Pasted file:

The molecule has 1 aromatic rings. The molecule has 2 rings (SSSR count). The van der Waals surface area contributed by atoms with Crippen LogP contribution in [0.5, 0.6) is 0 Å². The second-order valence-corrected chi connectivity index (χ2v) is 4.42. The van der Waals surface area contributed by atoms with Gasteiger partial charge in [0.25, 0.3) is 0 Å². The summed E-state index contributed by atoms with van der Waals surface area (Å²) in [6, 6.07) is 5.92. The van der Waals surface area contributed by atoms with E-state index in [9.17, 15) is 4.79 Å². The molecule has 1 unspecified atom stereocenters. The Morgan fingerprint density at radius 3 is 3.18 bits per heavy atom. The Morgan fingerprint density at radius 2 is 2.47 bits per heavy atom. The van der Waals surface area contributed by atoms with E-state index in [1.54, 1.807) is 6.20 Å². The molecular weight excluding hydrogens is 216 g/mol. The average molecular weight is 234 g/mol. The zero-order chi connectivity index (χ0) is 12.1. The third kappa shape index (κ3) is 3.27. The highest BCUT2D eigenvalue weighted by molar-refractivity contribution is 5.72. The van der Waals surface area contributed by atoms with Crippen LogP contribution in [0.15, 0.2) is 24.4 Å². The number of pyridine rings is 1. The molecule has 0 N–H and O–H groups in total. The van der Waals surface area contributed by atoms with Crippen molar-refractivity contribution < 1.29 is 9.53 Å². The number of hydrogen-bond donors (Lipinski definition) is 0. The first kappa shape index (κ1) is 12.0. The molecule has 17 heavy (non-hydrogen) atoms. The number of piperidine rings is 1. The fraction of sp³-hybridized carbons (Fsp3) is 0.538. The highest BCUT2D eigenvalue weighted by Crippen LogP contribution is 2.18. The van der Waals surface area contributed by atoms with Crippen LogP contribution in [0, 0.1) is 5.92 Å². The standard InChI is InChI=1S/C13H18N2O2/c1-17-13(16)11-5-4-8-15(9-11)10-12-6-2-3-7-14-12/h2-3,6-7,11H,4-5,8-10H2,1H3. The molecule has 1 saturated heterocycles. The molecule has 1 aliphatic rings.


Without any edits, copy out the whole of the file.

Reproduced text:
The molecule has 1 aromatic rings. The molecule has 2 rings (SSSR count). The van der Waals surface area contributed by atoms with Crippen LogP contribution in [0.5, 0.6) is 0 Å². The second-order valence-corrected chi connectivity index (χ2v) is 4.42. The van der Waals surface area contributed by atoms with Gasteiger partial charge in [0.25, 0.3) is 0 Å². The summed E-state index contributed by atoms with van der Waals surface area (Å²) in [6, 6.07) is 5.92. The van der Waals surface area contributed by atoms with E-state index in [9.17, 15) is 4.79 Å². The molecule has 1 unspecified atom stereocenters. The Morgan fingerprint density at radius 3 is 3.18 bits per heavy atom. The Morgan fingerprint density at radius 2 is 2.47 bits per heavy atom. The van der Waals surface area contributed by atoms with E-state index in [1.54, 1.807) is 6.20 Å². The molecular weight excluding hydrogens is 216 g/mol. The average molecular weight is 234 g/mol. The zero-order chi connectivity index (χ0) is 12.1. The third kappa shape index (κ3) is 3.27. The highest BCUT2D eigenvalue weighted by molar-refractivity contribution is 5.72. The van der Waals surface area contributed by atoms with Crippen LogP contribution in [0.15, 0.2) is 24.4 Å². The number of pyridine rings is 1. The molecule has 0 N–H and O–H groups in total. The van der Waals surface area contributed by atoms with Crippen molar-refractivity contribution < 1.29 is 9.53 Å². The number of hydrogen-bond donors (Lipinski definition) is 0. The first kappa shape index (κ1) is 12.0. The molecule has 17 heavy (non-hydrogen) atoms. The number of piperidine rings is 1. The fraction of sp³-hybridized carbons (Fsp3) is 0.538. The highest BCUT2D eigenvalue weighted by Crippen LogP contribution is 2.18. The van der Waals surface area contributed by atoms with Crippen LogP contribution in [0, 0.1) is 5.92 Å². The standard InChI is InChI=1S/C13H18N2O2/c1-17-13(16)11-5-4-8-15(9-11)10-12-6-2-3-7-14-12/h2-3,6-7,11H,4-5,8-10H2,1H3. The molecule has 1 saturated heterocycles. The molecule has 1 aliphatic rings.